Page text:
Electronic Arts Inc. v. Abstract Holdings International LTD / Sherene Blackett
Claim Number: FA1111001415905
Complainant is Electronic Arts Inc. (“Complainant”), represented by Eugene M. Pak of Wendel, Rosen, Black & Dean, LLP, California, USA. Respondent is Abstract Holdings International LTD / Sherene Blackett (“Respondent”), represented by Zak Muscovitch of The Muscovitch Law Firm, Canada.
REGISTRAR AND DISPUTED DOMAIN NAME
The domain name at issue is
The undersigned certifies that he or she has acted independently and impartially and to the best of his or her knowledge has no known conflict in serving as Panelist in this proceeding.
Ms. Diane Thilly Cabell, Sir Ian Barker, and R. Glen Ayers served as Panelists.
Complainant submitted a Complaint to the National Arbitration Forum electronically on November 16, 2011; the National Arbitration Forum received payment on November 16, 2011.
On November 17, 2011, Moniker Online Services, Inc. confirmed by e-mail to the National Arbitration Forum that the
On November 18, 2011, the Forum served the Complaint and all Annexes, including a Written Notice of the Complaint, setting a deadline of December 8, 2011 by which Respondent could file a Response to the Complaint, via e-mail to all entities and persons listed on Respondent’s registration as technical, administrative, and billing contacts, and to firstname.lastname@example.org. Also on November 18, 2011, the Written Notice of the Complaint, notifying Respondent of the email addresses served and the deadline for a Response, was transmitted to Respondent via post and fax, to all entities and persons listed on Respondent’s registration as technical, administrative and billing contacts.
A timely Response was received and determined to be complete on December 9, 2011.
A timely Additional Submission was submitted by Complainant and determined to be compliant on December 13, 2011.
Respondent submitted an Additional Submission, which was determined to be compliant on December 19, 2011.
On December 19, 2011, pursuant to Complainant's request to have the dispute decided by a three-member Panel, the National Arbitration Forum appointed Ms. Diane Thilly Cabell, Sir Ian Barker, and R. Glen Ayers as Panelists.
Complainant requests that the domain name be transferred from Respondent to Complainant.
Complainant, Electronic Arts, Inc. (“EA”), asserts that it holds a registered Trademark, “SSX,” which was registered with the USPTO on October 4, 2005, and had previously been registered in other countries including France and Germany and has been subsequently registered as a European Community Trademark. The mark has been in use since 2000; it is used in connection with a computer game known as SSX.
EA asserts that the mark is well known and extensively used. It asserts that the Respondent’s domain name,
Complainant also states that Respondent has no rights or legitimate interests in the domain name. Respondent apparently acquired the domain name eleven years after first use and six years after the USPTO registration. EA states that Respondent is trading off of the good will generated by EA’s mark; that Respondent is not known by the name “SSX;” and that Respondent hold no license from EA.
As to bad faith, EA asserts registration and use in “bad faith.” EA has shown that Respondent’s home page offers this name for sale. EA also asserts that Respondent has used the domain name to attract Internet users for Respondent’s gain.
EA asserts that the very registration of an domain name identical to a mark is bad faith; that the registration is a clear attempt to “steal” the good will created by EA. EA shows that links from the domain name lead to sites that relate to computer gaming.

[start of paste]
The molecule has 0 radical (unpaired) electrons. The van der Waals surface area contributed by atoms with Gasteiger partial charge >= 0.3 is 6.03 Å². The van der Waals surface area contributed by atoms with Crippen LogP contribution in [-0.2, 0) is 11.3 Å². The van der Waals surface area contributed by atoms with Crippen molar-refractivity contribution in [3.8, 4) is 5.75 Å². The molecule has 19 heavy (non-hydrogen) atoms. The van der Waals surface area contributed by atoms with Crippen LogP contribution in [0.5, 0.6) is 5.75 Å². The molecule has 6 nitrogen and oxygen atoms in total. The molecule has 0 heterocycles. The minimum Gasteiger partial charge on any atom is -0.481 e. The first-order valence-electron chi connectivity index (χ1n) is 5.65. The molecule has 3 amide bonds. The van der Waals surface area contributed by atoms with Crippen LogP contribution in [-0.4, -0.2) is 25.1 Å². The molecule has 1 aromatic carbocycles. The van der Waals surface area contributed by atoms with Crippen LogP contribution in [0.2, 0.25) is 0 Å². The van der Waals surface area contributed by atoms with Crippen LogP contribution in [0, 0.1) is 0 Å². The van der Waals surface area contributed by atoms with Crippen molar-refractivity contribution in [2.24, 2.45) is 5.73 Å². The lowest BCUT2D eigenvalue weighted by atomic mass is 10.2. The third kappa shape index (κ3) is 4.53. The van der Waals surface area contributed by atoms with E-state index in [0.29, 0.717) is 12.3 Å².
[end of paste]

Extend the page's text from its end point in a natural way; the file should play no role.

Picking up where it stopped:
Respondent begins by denying any bad faith registration. Respondent first registered this domain name in connection with the acquisition of a number of “generic three-letter acronyms.” While Respondent admits that there may have been some “arguable ‘bad faith use”, it asserts that this was “temporary and inadvertent” and lasted for a little over a month. (Respondent actually purchased the domain name; the name has been owed by a number of different entities.)
The domain name was allegedly registered on March 2, 2000, which is earlier than the first use of the mark. Therefore, Respondent argues, the registration could not have been in bad faith. Respondent acquired the name along with many others in October of 2011. Respondent does not appear to have renewed the registration of the name since its acquisition.
Respondent admits that it did not search the portfolio of names for potential conflicts with trademark registrations. However, the name had been registered for many years; no one had objected. It then parked the name with a parking company; thereafter, advertisements were automatically generated by Google.
Respondent had no intent to compete with or utilize EA’s mark. It did not run any add with intent to utilize the EA mark’s “good will.” It did offer to sell the mark, but the offer was not directed to EA.
Respondent continues to recite facts supporting its good faith (or lack of bad faith) and facts supporting the lack of any diligence by EA to protect its mark.
Respondent then proceeds to address each of the elements of the UDRP. As to “confusing similarity,” Respondent recites a long list of companies and entities that have registered the mark “SSX” in connection with products other than computer games, including registration with the USPTO. Another list of companies which use “SSX” without registration or in business follows the first list.
Respondent asserts that it does have a legitimate interest in the name SSX, because of the name’s generic nature. A better right may lie with EA, the mark holder; but a legitimate right to use can and does lie with others.
Respondent denies bad faith registration; it asserts that it was never aware of the EA mark or that it intended to do anything to interfere with EA’s business. Respondent believes that its business model is legitimate and not evidence of bad faith. The mere fact that the domain name is for sale is not relevant here; that is what Respondent does.
Respondent returns to a primary theme of its defense: The name has been registered for 12 years, but – until this filing – EA took no steps to assert the primacy of its mark.